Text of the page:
Superiority (and Inferiority) Theory and How It Explains Self-Deprecating Humor

Throughout this week’s class, we have focused on the main theories of humor: the Superiority theory, the Incongruity theory, and the Relief theory. While the Superiority theory does make some compelling arguments as to why people laugh, I think that this theory ignores the great part of self-deprecating humor. To explain why this type of humor occurs, I believe that we need to look at the Superiority theory as an intertwining duality between superiority and inferiority.

Superiority and inferiority are dichotomous; in that, they are essentially opposites. Superiority, as per the reading, is when one places one’s self on a pedestal above all others. Conversely, inferiority is when one places one’s self in a hole, where he or she feels like everyone is looking down on them. One of the main theories in terms of psychology and psychological distress stems from the interplay between superiority and inferiority. Essentially, all humans feel significantly inferior to those around them; a single human is so insignificant in contrast to the massive surface of the earth, the towering nature of skyscrapers, and the incredible shadow that each of us stands in from Nicholas Cage’s dynamic stardom. In order to cope with this distress, most humans tend to think of themselves as “exceptional” or “special” in some matter. This allows us to believe that we have some control over our lives, as well as give ourselves a spike in self-confidence.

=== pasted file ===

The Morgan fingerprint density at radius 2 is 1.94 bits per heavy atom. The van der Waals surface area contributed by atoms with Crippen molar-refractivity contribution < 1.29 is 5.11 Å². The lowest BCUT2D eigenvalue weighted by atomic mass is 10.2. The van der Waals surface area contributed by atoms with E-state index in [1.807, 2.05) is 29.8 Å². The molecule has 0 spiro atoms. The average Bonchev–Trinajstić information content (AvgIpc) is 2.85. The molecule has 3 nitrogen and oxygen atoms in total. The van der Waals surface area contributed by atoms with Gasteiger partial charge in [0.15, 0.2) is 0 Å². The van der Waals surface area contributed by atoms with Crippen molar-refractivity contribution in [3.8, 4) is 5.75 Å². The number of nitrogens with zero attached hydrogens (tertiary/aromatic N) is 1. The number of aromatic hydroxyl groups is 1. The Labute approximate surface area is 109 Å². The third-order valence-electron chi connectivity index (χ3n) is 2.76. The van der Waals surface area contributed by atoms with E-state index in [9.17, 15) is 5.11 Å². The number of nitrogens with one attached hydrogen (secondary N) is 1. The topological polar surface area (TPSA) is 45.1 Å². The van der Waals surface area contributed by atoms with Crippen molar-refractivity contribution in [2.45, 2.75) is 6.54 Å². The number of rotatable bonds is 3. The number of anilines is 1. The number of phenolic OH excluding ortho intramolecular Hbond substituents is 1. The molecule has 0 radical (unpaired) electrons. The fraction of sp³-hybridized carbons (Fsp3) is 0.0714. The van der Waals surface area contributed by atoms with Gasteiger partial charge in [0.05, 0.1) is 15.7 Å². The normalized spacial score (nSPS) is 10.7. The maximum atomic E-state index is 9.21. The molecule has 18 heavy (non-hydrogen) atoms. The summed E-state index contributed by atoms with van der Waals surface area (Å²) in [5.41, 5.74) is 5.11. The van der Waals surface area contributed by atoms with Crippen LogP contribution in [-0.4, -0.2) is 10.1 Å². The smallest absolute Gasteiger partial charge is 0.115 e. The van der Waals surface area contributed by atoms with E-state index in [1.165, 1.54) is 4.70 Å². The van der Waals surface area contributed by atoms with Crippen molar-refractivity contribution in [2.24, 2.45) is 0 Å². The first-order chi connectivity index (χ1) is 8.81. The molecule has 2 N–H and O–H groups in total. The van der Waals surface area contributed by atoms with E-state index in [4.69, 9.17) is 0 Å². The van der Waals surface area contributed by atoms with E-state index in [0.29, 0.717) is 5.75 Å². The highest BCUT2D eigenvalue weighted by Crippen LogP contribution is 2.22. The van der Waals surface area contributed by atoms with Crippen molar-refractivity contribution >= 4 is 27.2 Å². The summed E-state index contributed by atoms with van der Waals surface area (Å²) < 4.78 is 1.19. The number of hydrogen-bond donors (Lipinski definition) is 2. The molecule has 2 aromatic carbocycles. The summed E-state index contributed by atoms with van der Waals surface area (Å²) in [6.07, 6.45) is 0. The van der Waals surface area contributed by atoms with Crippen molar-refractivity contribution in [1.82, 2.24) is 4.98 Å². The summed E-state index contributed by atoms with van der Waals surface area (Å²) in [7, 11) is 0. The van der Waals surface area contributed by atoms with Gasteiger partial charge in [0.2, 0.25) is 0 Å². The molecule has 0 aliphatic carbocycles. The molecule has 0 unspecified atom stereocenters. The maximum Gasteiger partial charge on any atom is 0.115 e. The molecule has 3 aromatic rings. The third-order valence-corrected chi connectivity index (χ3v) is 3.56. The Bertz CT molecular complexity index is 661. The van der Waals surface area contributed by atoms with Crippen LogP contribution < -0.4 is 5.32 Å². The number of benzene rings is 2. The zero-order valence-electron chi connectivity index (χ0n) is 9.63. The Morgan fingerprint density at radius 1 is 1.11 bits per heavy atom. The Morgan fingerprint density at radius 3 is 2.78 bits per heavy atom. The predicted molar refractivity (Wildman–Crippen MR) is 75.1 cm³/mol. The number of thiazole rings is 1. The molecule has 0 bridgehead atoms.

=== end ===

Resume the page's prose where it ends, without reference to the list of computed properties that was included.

Many comedians, such as Patton Oswalt and John Mulaney, tend to stray from this belief in the “Superiority Complex” by focusing on the ways that they are worse than the rest of the population: Patton Oswalt talks about how he’s fat, a comic book nerd, and whiny, and John Mulaney jokes about how he’s pale and looks like he’s 12. What both of these comedians do is simple in terms of the superiority/inferiority complex: they do what is incongruous, what is unexpected and suprising. By staying outside of this focus of “I am exceptional”, they feed into one of the most critical human concerns that we all confront: what makes me special? Am I special? By acknowledging human inferiority, those comedians allow us to examine ourselves simultaneously.

So, my question that I pose to the rest of the class is: Does the Superiority theory really merit individual standing? I believe that of the three theories, the Superiority theory has the shakiest ground to stand on. Additionally, by only acknowledging the Superiority side of the coin, we ignore those who deliberately tear themselves down in front of an audience. But on top of all this, is the Superiority theory really the best theory for individual happiness? I say this because implicitly, the Superiority theory invokes a moral imperative: don’t laugh at people, because that is mean. And even if nothing that I said above is actually true, who would want to live in a world without laughter?

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